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May 13th, 2013 10:11 PM #1Member
- Join Date
- Feb 2013
What would make you have more children?
I finished a sociology class a few weeks ago and it was really interesting. One of the things we studied was population growth and decline and how one of the problems facing Western developed countries is a below replacement birthrate. I hadn't been aware of this I had always heard that the world was overpopulated. But we went over some of the ways governments have tried to boost birthrates throughout history and what they are currently trying to do. So I was curious, for all of you who only have one or two children or are planning to only have one or two children, what would make you have more kids?
Longer paid mat leaves? Pregnancy leaves (so you don't have to work throughout)? Baby bonus checks? Financial support to help you be a SAHM? Government funded or better insurance coverage for fertilty treatments or surrogancy? More affordable or better quality childcare? More birth options( such as elective c-sections)? Tummy tucks and lipo afterwards?
Obviously not all are realistic but in an ideal world what would entice you to have more children?
May 13th, 2013 10:23 PM #3Senior Member
- Join Date
- Sep 2012
- Humboldt, California
There are SO many children without homes. I've been considering adoption more and more, especially adoption through foster care. I think I want one, maybe two bio kids. Then adopt 2 or 3 kids.
Another thing to consider about population growth. The US at least has a large immigrant population. Even if people aren't having babies here, there are people coming here.
I don't get why the US has such a low standard for maternity (and paternity) leave. 12 weeks unpaid leave? Really?Proud furmom to:
Pepper, Kuno, Mia, Rosalind, Gwendolen & Cecily
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May 13th, 2013 10:31 PM #5Senior Member
- Join Date
- Jan 2013
- Los Angeles
Maybe if I didnt have to be pregnant. I hate it!
But otherwise, I would say longer maternity leave, more options to make being a SAHM possible, and tummy tucks all sound pretty ideal.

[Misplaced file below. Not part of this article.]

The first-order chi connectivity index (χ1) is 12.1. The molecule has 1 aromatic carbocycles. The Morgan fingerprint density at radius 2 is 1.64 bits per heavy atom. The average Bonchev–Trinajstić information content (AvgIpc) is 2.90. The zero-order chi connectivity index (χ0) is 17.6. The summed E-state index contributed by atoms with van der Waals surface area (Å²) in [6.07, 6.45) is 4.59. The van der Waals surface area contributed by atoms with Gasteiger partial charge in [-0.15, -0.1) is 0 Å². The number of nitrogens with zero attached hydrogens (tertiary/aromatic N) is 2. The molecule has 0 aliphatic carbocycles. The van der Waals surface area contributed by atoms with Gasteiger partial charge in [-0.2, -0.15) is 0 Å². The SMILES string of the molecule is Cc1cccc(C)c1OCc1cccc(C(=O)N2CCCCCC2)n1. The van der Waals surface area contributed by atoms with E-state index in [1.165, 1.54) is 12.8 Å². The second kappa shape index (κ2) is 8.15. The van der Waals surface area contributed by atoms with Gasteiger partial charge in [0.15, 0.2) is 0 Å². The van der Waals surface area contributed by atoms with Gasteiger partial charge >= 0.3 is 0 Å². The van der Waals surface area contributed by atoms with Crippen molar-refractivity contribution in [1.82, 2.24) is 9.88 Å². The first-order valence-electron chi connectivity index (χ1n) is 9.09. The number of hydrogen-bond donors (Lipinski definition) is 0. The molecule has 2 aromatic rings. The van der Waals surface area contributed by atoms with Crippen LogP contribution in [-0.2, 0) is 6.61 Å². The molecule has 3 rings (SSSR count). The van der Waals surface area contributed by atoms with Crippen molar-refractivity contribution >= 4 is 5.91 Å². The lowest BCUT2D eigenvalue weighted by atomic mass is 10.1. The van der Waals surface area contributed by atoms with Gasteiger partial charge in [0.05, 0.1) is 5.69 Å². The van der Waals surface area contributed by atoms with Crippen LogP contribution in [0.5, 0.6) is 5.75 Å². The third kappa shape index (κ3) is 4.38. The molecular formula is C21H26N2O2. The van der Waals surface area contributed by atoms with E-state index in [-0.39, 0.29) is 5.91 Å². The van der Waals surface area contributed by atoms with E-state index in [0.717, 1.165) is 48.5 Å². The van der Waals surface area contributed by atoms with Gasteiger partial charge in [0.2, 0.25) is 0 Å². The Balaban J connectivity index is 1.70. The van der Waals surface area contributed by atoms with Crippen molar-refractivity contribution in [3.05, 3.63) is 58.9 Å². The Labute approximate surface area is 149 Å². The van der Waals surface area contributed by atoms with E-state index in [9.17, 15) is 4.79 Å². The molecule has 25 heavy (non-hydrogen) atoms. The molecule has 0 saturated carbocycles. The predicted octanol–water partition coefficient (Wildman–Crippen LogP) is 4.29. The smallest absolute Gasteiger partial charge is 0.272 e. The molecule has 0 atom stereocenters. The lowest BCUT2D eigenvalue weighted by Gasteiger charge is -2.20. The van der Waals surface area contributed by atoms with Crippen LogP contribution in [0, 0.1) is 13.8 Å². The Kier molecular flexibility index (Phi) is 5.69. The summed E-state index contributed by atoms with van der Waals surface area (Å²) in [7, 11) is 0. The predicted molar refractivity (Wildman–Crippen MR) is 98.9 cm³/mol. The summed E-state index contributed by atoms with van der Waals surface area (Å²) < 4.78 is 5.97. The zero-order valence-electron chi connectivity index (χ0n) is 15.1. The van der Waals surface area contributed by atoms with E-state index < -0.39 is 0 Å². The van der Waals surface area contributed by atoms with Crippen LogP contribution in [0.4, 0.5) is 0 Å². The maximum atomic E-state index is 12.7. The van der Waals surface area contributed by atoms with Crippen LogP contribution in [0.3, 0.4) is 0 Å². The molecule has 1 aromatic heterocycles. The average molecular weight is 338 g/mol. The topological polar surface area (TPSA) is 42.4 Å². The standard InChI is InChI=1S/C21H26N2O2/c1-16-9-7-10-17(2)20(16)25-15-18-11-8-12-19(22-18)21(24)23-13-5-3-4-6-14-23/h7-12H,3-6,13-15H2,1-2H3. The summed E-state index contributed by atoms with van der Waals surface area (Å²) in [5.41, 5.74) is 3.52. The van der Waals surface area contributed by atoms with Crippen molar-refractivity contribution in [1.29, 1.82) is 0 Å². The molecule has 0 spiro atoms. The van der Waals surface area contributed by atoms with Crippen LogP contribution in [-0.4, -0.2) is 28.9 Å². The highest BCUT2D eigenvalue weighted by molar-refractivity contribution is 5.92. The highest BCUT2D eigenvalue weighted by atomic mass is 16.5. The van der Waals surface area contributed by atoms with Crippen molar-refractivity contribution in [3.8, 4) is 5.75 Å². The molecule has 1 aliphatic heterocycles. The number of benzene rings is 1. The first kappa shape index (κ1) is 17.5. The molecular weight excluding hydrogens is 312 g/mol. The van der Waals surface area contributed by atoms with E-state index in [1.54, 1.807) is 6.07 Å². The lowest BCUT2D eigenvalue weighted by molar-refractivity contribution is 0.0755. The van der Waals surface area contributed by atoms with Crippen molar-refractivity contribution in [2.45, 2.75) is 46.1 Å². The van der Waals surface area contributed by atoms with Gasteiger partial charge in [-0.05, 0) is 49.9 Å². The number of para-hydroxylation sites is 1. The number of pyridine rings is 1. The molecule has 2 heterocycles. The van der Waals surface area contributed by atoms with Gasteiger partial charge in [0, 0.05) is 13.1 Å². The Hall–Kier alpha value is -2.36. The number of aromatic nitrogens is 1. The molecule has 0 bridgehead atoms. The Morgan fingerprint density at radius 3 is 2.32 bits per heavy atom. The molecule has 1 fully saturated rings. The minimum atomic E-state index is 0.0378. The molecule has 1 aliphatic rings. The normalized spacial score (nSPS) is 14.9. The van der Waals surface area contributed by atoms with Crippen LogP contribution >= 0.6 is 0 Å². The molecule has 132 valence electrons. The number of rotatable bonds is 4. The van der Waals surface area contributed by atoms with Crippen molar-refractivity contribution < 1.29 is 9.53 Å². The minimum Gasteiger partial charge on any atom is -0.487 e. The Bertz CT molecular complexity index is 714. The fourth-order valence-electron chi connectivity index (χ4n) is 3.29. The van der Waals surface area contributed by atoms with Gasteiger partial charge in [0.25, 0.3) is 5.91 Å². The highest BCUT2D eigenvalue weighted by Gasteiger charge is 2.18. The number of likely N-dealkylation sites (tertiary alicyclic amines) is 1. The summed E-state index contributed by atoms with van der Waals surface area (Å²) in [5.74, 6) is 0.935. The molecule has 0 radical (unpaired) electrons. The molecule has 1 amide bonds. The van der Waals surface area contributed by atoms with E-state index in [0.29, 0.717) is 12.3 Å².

We're stopping because we are big travelers and it's just easier to afford with less children.
Really, it comes down to money.Mama to ~Rowan Josephine 1/12~
and ~Teagan Dahlia~ 5/13~
May 14th, 2013 01:08 AM #7
I do want kids, so I don't really need to be persuaded myself; I've experienced a family dynamic where there were lots of extended family nearby and one where it was essentially just mom-dad-brother-me, and because I liked being able to regularly interact with more close family members, I definitely want more than two kids (ideally, I'll have four). I'd certainly feel more comfortable if there were less obstacles for fathers to be active and involved parents, but in the professional world, there seem to be fewer allowances for that. Meanwhile, mothers get the time-off "perks," but it's often at the expense of their careers. I'd like to see a better balance, personally, and it would definitely make me feel less wary about how I'm going to handle things when I have children...because the options available to my future family, right now, are designed with very specific and narrow mother/father roles in mind; I would have more facility to stay home, I'm sure, but I also know that that doesn't come without professional ramifications. And, you know, it shouldn't, but neither should fathers generally be given less opportunity to take leave, as well.
Honestly, I'd be really bothered by the offering of financial support for SAHMs if that option for support was not also extended to SAHDs. I don't want to be shunted out of the workforce because I'm the only one who can get significant (or any) parental leave or I'm the only one who would get support to stay at home. And it bothers me even more that that would mean that my children's father would have less of an opportunity to spend time with them. This is totally my soapbox thing, but when people talk about the problem of how the government/places of employment don't do enough to support families, it always seems to be framed in terms of "how can we get moms to be able to spend more time at home?" It's a noble idea, but it's extremely problematic, too.on my mind, for the moment
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May 14th, 2013 01:29 AM #9
Birth rates are dropping in western countries (America, Australia, etc), but rising in under-developed countries. I know the government wants us to have "one for mum, one for dad, and one for Australia". My husband and I are planning on having three children, but I understand why many people want to have only one or two (or none at all). In Australia, we get eighteen weeks paid parental leave, which is pretty good. Children are very expensive! I daresay it's a money issue for a lot of people. Private school fees, new car when you have more than two children (three car seats are difficult to fit into the average sedan), costs of after-school activities, etc. Maybe if some of those expenses were subsidised, people would be more inclined to have more children.Audrey - Beatrice - Clara - Daphne - Flora - Jane - Mabel - Susannah
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